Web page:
Cyprus between Byzantium and the West, 4th-16th Centuries
This exhibition traces the remarkable artistic history of Cyprus from the 4th century AD, when Constantinople was founded and Christianity triumphed across the Roman Empire, to the Turkish conquest of the island in 1571. The Island of Cyprus, a gateway to the Orient, was initially and until the 7th century a rich province of the Byzantine Empire. It was then at the heart of the rivalry between the Arabs and the Byzantines until the 10th century. In 965, it became fully Byzantine again for two centuries.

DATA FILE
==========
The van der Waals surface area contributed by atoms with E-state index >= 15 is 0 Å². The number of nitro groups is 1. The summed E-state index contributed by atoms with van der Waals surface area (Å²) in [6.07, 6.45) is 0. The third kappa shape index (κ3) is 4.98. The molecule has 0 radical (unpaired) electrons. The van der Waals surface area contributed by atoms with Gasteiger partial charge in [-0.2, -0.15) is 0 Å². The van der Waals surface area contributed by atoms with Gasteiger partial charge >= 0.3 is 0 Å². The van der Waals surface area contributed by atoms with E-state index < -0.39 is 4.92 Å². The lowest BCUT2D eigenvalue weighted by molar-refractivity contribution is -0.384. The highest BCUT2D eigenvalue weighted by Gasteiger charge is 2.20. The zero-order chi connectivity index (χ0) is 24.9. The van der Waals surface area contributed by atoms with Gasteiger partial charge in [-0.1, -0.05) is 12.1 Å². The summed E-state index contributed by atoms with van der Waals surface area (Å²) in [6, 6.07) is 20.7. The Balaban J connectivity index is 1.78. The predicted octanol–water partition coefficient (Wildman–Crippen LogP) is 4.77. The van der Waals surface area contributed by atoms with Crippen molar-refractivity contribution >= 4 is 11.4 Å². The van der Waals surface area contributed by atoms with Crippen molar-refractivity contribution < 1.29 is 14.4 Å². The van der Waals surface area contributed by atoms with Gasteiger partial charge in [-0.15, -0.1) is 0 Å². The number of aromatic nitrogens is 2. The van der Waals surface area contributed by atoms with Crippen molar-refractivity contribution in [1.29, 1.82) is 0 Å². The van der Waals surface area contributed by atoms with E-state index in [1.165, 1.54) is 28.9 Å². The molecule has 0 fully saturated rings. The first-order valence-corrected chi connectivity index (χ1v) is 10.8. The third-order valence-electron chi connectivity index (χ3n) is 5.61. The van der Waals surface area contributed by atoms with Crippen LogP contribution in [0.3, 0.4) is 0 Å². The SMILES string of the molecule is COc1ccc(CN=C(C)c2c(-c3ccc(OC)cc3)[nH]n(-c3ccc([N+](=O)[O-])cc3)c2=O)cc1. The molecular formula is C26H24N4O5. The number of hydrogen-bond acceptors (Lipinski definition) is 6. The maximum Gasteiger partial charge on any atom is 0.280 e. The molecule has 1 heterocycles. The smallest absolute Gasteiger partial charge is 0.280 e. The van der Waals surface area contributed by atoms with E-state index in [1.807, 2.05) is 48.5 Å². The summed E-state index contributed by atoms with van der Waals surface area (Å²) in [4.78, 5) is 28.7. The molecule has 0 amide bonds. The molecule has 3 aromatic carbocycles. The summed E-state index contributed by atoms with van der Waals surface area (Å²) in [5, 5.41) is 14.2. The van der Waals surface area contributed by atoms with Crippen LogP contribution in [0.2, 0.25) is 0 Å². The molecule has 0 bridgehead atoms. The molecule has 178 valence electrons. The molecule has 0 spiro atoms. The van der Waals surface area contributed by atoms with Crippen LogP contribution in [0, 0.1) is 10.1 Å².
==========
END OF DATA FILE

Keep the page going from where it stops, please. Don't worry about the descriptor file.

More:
Camille Enlart (1862–1927). A Frenchman in Cyprus
For the exhibition “Cyprus between Byzantium and the West”, the Department of Sculptures sheds particular light on the role of the French in Cyprus. Throughout the 19th century, a series of French travelers made a major contribution to the rediscovery of the island's heritage, particularly as regards works from the medieval period, when Cyprus maintained preferential ties with France. But it was undeniably Camille Enlart who played the most important role.